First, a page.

• Germany and Belgium convert 50 refugees to permanent residents each year, while Pakistan does not grant permanent residency to refugees.
  • Germany converts refugees to permanent residents within one year of arrival. Belgium requires refugees to wait four years before being granted permanent residency.

The dashboard illustrates the results of this exercise.

In 2015, Germany reported hosting a population of 250,299 refugees, Belgium reported 31,115 refugees, and Pakistan was listed as hosting 1,540,854 refugees. Which country is the most generous?

If our analysis only considers 2015 data, Pakistan hosts the second-largest population of refugees in the world.

Using these figures, the top six refugee-hosting countries in 2015 were:

  1. Turkey – 1,838,848 refugees
  2. Pakistan – 1,540,854 refugees
  3. Lebanon – 1,172,388 refugees
  4. Iran – 979,441 refugees
  5. Ethiopia – 702,467 refugees
  6. Jordan – 664,102 refugees

Looking solely at the number of refugees hosted in 2015, these numbers would lead us to label these six countries as the most generous to refugees. Yet that analysis over-simplifies the story of refugee generosity, as it narrowly examines UNHCR records for just one year.

These rankings do not speak to the services refugees received in-country, the burden on the host country, and the number of refugees that have achieved a durable solution and thus are not included in the dataset. Moreover, these rankings do not consider a country’s wealth, our next dimension of analysis.

Wealth and Population

Being generous implies sharing wealth, even if a country’s resources are limited. To examine wealth — and wealth relative to population size — we can compare living standards across the world in 2015 by analysing data from the World Bank.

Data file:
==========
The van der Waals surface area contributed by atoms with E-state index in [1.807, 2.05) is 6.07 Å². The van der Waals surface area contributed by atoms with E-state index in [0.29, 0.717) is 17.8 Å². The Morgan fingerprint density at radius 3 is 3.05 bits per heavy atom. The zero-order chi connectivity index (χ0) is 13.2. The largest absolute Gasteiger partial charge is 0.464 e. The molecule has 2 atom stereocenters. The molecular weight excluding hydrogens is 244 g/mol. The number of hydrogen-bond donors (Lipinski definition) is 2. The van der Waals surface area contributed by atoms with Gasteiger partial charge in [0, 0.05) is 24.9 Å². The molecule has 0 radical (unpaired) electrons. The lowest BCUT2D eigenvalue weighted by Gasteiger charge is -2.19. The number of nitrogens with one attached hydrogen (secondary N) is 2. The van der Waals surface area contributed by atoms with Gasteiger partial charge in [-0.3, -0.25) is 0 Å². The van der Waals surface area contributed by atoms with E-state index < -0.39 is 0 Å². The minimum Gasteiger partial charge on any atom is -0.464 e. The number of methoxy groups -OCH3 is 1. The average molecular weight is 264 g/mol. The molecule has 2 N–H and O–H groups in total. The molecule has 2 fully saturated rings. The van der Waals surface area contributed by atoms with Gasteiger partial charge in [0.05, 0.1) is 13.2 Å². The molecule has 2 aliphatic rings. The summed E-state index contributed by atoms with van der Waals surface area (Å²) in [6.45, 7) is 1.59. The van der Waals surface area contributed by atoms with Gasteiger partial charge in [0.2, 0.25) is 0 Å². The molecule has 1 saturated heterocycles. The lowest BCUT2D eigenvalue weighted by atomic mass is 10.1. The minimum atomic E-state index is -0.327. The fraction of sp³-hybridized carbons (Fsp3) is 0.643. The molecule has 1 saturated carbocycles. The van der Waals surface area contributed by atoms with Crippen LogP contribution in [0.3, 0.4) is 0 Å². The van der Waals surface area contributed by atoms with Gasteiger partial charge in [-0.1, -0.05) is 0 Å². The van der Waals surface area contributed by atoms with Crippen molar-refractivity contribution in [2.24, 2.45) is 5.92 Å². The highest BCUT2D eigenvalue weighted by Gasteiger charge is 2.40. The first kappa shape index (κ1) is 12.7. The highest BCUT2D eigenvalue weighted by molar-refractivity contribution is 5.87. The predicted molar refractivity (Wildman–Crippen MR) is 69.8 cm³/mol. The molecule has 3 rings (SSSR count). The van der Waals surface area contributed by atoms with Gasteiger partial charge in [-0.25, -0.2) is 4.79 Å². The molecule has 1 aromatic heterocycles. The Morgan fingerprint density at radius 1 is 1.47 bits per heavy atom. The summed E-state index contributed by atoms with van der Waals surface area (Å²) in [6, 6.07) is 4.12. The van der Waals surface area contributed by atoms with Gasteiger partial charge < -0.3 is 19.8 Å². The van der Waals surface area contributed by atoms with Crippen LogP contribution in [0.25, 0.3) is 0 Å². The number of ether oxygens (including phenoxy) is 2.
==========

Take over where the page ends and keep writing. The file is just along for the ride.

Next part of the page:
We begin by looking at each country’s GDP Purchasing Power Parity (GDP PPP), an aggregate figure of a country’s total wealth. The advantage of GDP PPP is that it can be used to analyze a wide range of countries over a long time frame. Discussions of ‘generosity’ in Western countries tend to acknowledge that non-Western countries host a disproportionate share of refugees, but they have no basis for comparing this burden other than through refugee population size. The data we use provides a method for making this comparison by focusing on economic capacity.

While aggregate wealth is a useful indicator for this project, it does not account for the fact that more populous countries may have less available resources per person than less populous countries. GDP PPP per capita, therefore, provides the best metric of analysis to standardize and compare wealth based on population size. This metric looks not only at the total wealth of the country, but provides a measure of how much of that wealth corresponds to each individual living in that country.

Like GDP PPP, using GDP PPP per capita allows us to make comparisons between countries to discuss economic ability to support refugees. Despite the advantage of the breadth of the data, there are still limitations, such as the lack of micro-level detail; many types of assistance a country can provide to refugees cannot be discerned in macro-level data such as GDP PPP and population. For example, there have been efforts in Europe to compare the generosity of countries using indicators on income support, refugee access to healthcare, and financial aid for housing. Moreover, these metrics do not account for a country’s foreign assistance and humanitarian aid, which in many cases is used to support refugees in their place of displacement.

Acknowledging the limitations of this data, a useful measure based on GDP PPP, population size, and GDP PPP per capita can still be created. We created a Combined Rank by:

  • Averaging the GDP rank and the GDP (PPP) rank to produce an Economic Rank. If either value is missing, we used a single value.
  • Averaging the Economic Rank and the Population Rank, rounded to the nearest whole number. If either value is missing, we used a single value.

The six countries with the highest GDP PPP per capita in 2015 were:

  1. Qatar – 134,182 USD per capita
  2. Macao SAR – 133,341 USD per capita
  3. Luxembourg – 91,408 USD per capita
  4. Singapore – 78,958 USD per capita
  5. Kuwait – 68,878 USD per capita
  6. Brunei – 67,912 USD per capita